“Cogito Ergo Sum” is latin for “I think, therefore I am.” Most people immediately identify with this phrase, seeing immediately the awkwardness of doubting one’s own existence. But this phrase implies much more than existence — it stands for the inherent human need to rely on principles that avoid self-refutation and self-denial. This need, and its related presumption of cogent reality, form the basis of all human reason and of all rational human action. Most people could easily detect hypocrisy if another should approach, point his finger, and cry out “You do not exist!” The proper response is obviously, “Then who are you pointing at, and who are you yelling at?” Unfortunately, however, most people fail to identify the same fallacy in its other manifestations, such as “There is no right or wrong!” or “There is no objective reality!” or “There is no truth!” The proper responses to these assertions are “Then why are you asserting what is right?” and “Then why are you asserting an objective reality?” and “Then why are you asserting a truth?” To say “There is no right or wrong” is to say, in effect, “I am right to believe that there is no right or wrong, and you are wrong to believe that there is a right and wrong.” In short it is to assert a right and a wrong. To say “There is no truth” is to say, in effect, “I know the truth, that there is not truth.” In short it is a contradictory assertion of a truth. But these assertions do more than unwittingly refute themselves — they would refute the prerogative of others to exercise the same right that they themselves are exercising. Once the hypocrisy is clear, then it also becomes clear that, to say “There is no right or wrong!” is also to say, in effect, “My right and wrong is the only right and wrong.” It also becomes clear that, to say “There is no truth” is also to say, in effect, “My truth is the only truth.” Thus we see that hypocrisy is also self-aggrandizing, whether intentional or not, and would refuse to others the very right it retains unto itself. In essence, it is the statement, “Do as I say, but not as I do,” adding, “Only I can say, you just do what I say.” Here we see the subtle connection between bad reasoning, pride, and tyranny.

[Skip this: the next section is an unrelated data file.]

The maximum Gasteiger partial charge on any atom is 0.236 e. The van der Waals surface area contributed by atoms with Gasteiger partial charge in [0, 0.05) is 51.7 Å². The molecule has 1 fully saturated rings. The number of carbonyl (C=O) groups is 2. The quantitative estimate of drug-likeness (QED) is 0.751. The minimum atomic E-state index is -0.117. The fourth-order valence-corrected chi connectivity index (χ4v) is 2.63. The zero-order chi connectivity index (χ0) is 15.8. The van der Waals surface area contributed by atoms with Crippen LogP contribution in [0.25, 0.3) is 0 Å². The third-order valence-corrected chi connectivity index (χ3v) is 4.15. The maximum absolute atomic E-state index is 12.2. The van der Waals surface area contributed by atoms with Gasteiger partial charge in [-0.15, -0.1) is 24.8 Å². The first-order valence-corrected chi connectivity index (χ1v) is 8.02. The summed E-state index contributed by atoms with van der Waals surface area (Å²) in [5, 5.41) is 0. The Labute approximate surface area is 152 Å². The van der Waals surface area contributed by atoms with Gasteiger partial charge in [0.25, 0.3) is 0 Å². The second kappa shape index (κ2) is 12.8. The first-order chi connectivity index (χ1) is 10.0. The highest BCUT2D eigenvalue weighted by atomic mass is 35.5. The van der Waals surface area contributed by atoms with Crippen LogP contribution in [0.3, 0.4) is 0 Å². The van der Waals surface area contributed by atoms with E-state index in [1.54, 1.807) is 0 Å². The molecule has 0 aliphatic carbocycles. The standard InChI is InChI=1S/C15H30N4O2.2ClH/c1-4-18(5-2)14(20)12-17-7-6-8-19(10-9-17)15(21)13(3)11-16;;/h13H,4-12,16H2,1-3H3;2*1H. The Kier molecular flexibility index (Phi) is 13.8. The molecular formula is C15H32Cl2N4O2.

But there is yet another subtle connection that must be here observed. If we define God as representing the embodiment of that universal and cogent reality, upon which our faith, our rationality, and our behavior so completely depend for justification, then what can we say about the assertion that, “There is definitely no God!” In such a case, to say “There is no God” would be to say that nobody can know there is a God, i.e. there is no cogent reality by which we could find out God (whether he exists or not). Further, to say “There is no God” would be to say that “I have the ability to deduce from reality that there is no God, but you lack the ability to deduce from reality that there is a God.” So again we see the hypocritical and self-aggrandizing nature of such assertions. Furthermore, the believer can rationally point to a discernible, cogent reality (which the skeptic unwittingly acknowledges by even participating in the reasoned debate) as a support for his belief in a God, while the skeptic could not rationally argue his non-belief in a God, absent a survey of the entire universe to prove his absence. In other words, it is more becoming of humanity to believe until proven wrong, then to deny until proven right, the premise being that belief leads to discovery, and disbelief to stagnation; for why would a skeptic seek a God which he has already decided (without insufficient proof) does not exist? The one is progressive, the other regressive. To only way to deny God logically would be to remove from the concept of God any connection to holistic, consistent, coherent reality by redefining God into some arbitrary, inconsistent, unreliable, unpredictable fiction. But nobody defines God this way except those who want to deny Him. Surely the definition of God loses all meaning if it is degraded to mere human fallibility.